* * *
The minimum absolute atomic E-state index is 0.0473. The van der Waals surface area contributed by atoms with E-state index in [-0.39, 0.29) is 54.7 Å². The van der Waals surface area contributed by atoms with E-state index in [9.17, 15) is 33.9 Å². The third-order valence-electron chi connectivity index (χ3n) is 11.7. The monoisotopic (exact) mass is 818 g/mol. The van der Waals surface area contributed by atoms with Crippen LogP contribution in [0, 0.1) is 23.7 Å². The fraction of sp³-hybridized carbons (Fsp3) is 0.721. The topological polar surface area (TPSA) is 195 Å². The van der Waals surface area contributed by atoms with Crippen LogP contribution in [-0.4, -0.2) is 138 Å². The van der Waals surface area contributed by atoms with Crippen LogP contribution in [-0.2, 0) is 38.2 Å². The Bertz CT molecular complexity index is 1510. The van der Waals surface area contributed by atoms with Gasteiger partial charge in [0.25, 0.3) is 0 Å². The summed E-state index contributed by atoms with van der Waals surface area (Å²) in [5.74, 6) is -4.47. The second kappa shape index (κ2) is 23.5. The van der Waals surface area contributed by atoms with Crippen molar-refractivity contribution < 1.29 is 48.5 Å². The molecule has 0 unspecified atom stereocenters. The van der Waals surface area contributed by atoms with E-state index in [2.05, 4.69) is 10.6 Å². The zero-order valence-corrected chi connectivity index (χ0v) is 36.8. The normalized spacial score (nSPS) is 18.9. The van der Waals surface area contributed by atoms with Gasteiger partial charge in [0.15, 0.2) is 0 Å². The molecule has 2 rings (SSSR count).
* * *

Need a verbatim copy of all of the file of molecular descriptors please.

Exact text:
The minimum absolute atomic E-state index is 0.0473. The van der Waals surface area contributed by atoms with E-state index in [-0.39, 0.29) is 54.7 Å². The van der Waals surface area contributed by atoms with E-state index in [9.17, 15) is 33.9 Å². The third-order valence-electron chi connectivity index (χ3n) is 11.7. The monoisotopic (exact) mass is 818 g/mol. The van der Waals surface area contributed by atoms with Crippen LogP contribution in [0, 0.1) is 23.7 Å². The fraction of sp³-hybridized carbons (Fsp3) is 0.721. The topological polar surface area (TPSA) is 195 Å². The van der Waals surface area contributed by atoms with Crippen LogP contribution in [-0.4, -0.2) is 138 Å². The van der Waals surface area contributed by atoms with Crippen LogP contribution in [-0.2, 0) is 38.2 Å². The Bertz CT molecular complexity index is 1510. The van der Waals surface area contributed by atoms with Gasteiger partial charge in [0.25, 0.3) is 0 Å². The summed E-state index contributed by atoms with van der Waals surface area (Å²) in [5.74, 6) is -4.47. The second kappa shape index (κ2) is 23.5. The van der Waals surface area contributed by atoms with Crippen molar-refractivity contribution < 1.29 is 48.5 Å². The molecule has 0 unspecified atom stereocenters. The van der Waals surface area contributed by atoms with E-state index in [2.05, 4.69) is 10.6 Å². The zero-order valence-corrected chi connectivity index (χ0v) is 36.8. The normalized spacial score (nSPS) is 18.9. The van der Waals surface area contributed by atoms with Gasteiger partial charge in [0.15, 0.2) is 0 Å². The molecule has 2 rings (SSSR count).